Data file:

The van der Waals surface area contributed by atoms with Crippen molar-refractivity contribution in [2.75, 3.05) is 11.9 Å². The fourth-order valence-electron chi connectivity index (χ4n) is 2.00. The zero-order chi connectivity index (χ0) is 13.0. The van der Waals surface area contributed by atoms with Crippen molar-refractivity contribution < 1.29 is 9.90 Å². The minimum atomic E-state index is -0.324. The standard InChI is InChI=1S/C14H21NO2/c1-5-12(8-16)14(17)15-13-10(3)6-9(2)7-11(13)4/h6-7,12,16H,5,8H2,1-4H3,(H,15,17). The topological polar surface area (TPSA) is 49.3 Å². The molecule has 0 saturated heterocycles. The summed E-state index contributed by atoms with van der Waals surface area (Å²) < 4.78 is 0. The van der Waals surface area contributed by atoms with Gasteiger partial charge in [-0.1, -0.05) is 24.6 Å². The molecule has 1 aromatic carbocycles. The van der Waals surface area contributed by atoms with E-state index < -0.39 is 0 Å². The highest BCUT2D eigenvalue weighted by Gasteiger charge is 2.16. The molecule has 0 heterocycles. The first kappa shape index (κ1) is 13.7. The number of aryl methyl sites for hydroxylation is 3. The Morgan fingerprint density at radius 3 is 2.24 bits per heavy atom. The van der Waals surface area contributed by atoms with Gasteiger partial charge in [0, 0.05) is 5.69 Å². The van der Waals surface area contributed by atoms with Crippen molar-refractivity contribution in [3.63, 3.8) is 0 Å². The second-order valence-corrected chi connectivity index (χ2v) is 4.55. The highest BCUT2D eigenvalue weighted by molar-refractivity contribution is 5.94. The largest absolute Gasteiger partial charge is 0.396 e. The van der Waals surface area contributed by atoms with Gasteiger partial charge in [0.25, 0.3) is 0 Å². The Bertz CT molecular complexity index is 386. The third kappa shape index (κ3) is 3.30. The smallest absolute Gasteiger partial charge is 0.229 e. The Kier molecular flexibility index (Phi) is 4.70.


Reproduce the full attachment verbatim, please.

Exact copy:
The van der Waals surface area contributed by atoms with Crippen molar-refractivity contribution in [2.75, 3.05) is 11.9 Å². The fourth-order valence-electron chi connectivity index (χ4n) is 2.00. The zero-order chi connectivity index (χ0) is 13.0. The van der Waals surface area contributed by atoms with Crippen molar-refractivity contribution < 1.29 is 9.90 Å². The minimum atomic E-state index is -0.324. The standard InChI is InChI=1S/C14H21NO2/c1-5-12(8-16)14(17)15-13-10(3)6-9(2)7-11(13)4/h6-7,12,16H,5,8H2,1-4H3,(H,15,17). The topological polar surface area (TPSA) is 49.3 Å². The molecule has 0 saturated heterocycles. The summed E-state index contributed by atoms with van der Waals surface area (Å²) < 4.78 is 0. The van der Waals surface area contributed by atoms with Gasteiger partial charge in [-0.1, -0.05) is 24.6 Å². The molecule has 1 aromatic carbocycles. The van der Waals surface area contributed by atoms with E-state index < -0.39 is 0 Å². The highest BCUT2D eigenvalue weighted by Gasteiger charge is 2.16. The molecule has 0 heterocycles. The first kappa shape index (κ1) is 13.7. The number of aryl methyl sites for hydroxylation is 3. The Morgan fingerprint density at radius 3 is 2.24 bits per heavy atom. The van der Waals surface area contributed by atoms with Gasteiger partial charge in [0, 0.05) is 5.69 Å². The van der Waals surface area contributed by atoms with Crippen molar-refractivity contribution in [3.63, 3.8) is 0 Å². The second-order valence-corrected chi connectivity index (χ2v) is 4.55. The highest BCUT2D eigenvalue weighted by molar-refractivity contribution is 5.94. The largest absolute Gasteiger partial charge is 0.396 e. The van der Waals surface area contributed by atoms with Gasteiger partial charge in [0.25, 0.3) is 0 Å². The Bertz CT molecular complexity index is 386. The third kappa shape index (κ3) is 3.30. The smallest absolute Gasteiger partial charge is 0.229 e. The Kier molecular flexibility index (Phi) is 4.70.